Connolly had the first two shots at the posts – one went over, one went wide. In the quarter-final against Donegal, he had the first shot as well but the Donegal goalie saved it. He wants to get into it, get the show on the road, get the business done early. And he wants to be the one taking the shot at the end. You can’t buy that attitude.
On the Kerry side, I thoughtDonnchadh Walsh was outstanding. I’m always amazed at his ability to pop up out of nowhere. He’s just always running, running, running. He’s like an apparition. You’d be driving along a country road late at night and you’d half-expect to see the Kerry number 12 shirt pop out of the bushes and make a burst across the road. How does he turn up out of nowhere so often?
That touch for Darran O’Sullivan’s goal was perfect and it nearly summed up his whole Kerry career. Kerry broke down Stephen Cluxton’s kick-out and once Geaney got onto it, you would have expected maybe the Gooch to be the one running in on goal to get the pass. But Donnchadh just materialised.
When the ball came to him, he knew the right move to make – one touch and Darran only had to walk the ball in. And then he was away off, running the roads again. Where he’s going, nobody knows.
I’ve heard people say that half-time came too quick for Kerry. But it’s nonsense really. As far as I’ve seen, half-time comes at the same time every Sunday above in Croke Park. There’s very few certainties in life but I’d say we can add half-time to death and taxes. You know when it’s coming, you know what you have to do after it. If you don’t do it, that’s your own look-out.
The difference ultimately was that some of the Kerry decision-making just wasn’t smart enough when it had to be. In a game like that, the margins get so tight that doing the right thing becomes non-negotiable.
At one stage in the second half, James O’Donoghue and Colm Cooperburst themselves to work Tadhg Morley into a shooting position out on the 20-metre line below the Cusack Stand.
It was hard-won space – O’Donoghue got savaged by Michael DarraghMacauley and James McCarthy on his way to feeding Gooch. Gooch could have had a go himself but Morley was closer to goal and in plenty of room because O’Sullivan had pulled his defence in to protect the goal. So it wasn’t a difficult chance.
Morley is new to the team and this was his first game in Croke Park. I’m not picking him out to pick on him, just to make the point about experience and decision-making. He snatched at his shot and pulled it wide at the near post. You can’t do that. Not in this sort of game. Put it this way – I played long enough with the Gooch to know that Morley’s ear would have been red raw going back to his position.
You need to be smart. You need to turn all the little battles your way. Above all, you need to be tuned in. Stephen O’Brien got through for a great point in injury-time to level the game. He ran in along the endline and fisted it over the bar and his momentum carried him nearly into the net behind the Canal End goals.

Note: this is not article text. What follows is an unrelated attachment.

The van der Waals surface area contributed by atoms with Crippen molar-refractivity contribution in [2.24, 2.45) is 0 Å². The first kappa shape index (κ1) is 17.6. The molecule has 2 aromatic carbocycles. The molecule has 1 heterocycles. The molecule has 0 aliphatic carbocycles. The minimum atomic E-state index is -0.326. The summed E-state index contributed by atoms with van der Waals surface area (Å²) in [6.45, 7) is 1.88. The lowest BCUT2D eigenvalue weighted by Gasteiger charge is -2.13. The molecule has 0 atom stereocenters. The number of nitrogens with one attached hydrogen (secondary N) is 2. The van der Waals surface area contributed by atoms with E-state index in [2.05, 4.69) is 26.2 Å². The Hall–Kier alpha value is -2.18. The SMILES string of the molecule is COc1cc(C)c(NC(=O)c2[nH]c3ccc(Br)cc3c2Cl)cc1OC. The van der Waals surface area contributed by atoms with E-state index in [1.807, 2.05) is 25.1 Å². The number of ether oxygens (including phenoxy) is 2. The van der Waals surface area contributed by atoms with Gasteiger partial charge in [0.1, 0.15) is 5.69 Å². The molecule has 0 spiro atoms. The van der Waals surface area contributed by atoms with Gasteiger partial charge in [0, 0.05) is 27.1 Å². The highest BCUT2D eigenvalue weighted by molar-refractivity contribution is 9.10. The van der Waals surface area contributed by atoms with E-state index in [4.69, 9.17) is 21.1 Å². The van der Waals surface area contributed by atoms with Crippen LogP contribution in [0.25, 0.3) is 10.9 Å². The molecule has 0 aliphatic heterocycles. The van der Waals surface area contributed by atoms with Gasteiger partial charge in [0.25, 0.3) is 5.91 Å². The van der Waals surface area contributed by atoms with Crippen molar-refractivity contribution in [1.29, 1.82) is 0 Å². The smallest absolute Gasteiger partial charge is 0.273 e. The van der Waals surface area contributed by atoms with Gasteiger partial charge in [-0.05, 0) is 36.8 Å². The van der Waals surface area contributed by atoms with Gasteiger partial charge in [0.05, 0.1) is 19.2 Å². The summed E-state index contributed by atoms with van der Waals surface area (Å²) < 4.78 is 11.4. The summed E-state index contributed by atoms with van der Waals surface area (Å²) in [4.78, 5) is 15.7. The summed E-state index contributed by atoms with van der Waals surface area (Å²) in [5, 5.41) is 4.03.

Before he was able to turn around, the game was back on. If you watch it again, O’Brien is still running across the line, the ball is still in the air going over the bar and Cluxton is already bending over to pick up a new ball at the foot of his right-hand post for the quick kick-out. In Cluxton’s mind, a Kerry player is out of the game so let’s go. Let’s get on with it.
To me, O’Brien had to cut across there and disrupt the kick-out. Get in Cluxton’s way, cause a row maybe, do something to slow the whole thing down. Even just run across his line so he has to change the direction he wants to go. Stop the quick kick-out so that everyone can get back in position and everyone can get their heads clear.
But he did what 99 per cent of players would do – he got back out to his position and Dublin started building again. It’s very hard to fault him for that because he did so well to get the point in the first place but these are just the tiny things that you need to turn in your favour. Kerry still have that bit of naivety whereas Dublin are just so well tuned-in.
Kerry have run into Dublin at a time when Dublin are in the exact right zone in terms of their age profile.
They have the perfect spread of ages in terms of knowing what to do when the game is close. They’ve been in that situation so many times, they take the right option more or less every time.
There’s no disgrace in Kerry losing to them. There’s no disgrace in anybody losing to them. When it isn’t Kerry on the receiving end, they’re a pleasure to watch.
I hope the taxi driver enjoyed his pints on Sunday night. My only consolation is the porter’s a lot dearer where he was drinking than it was where I am.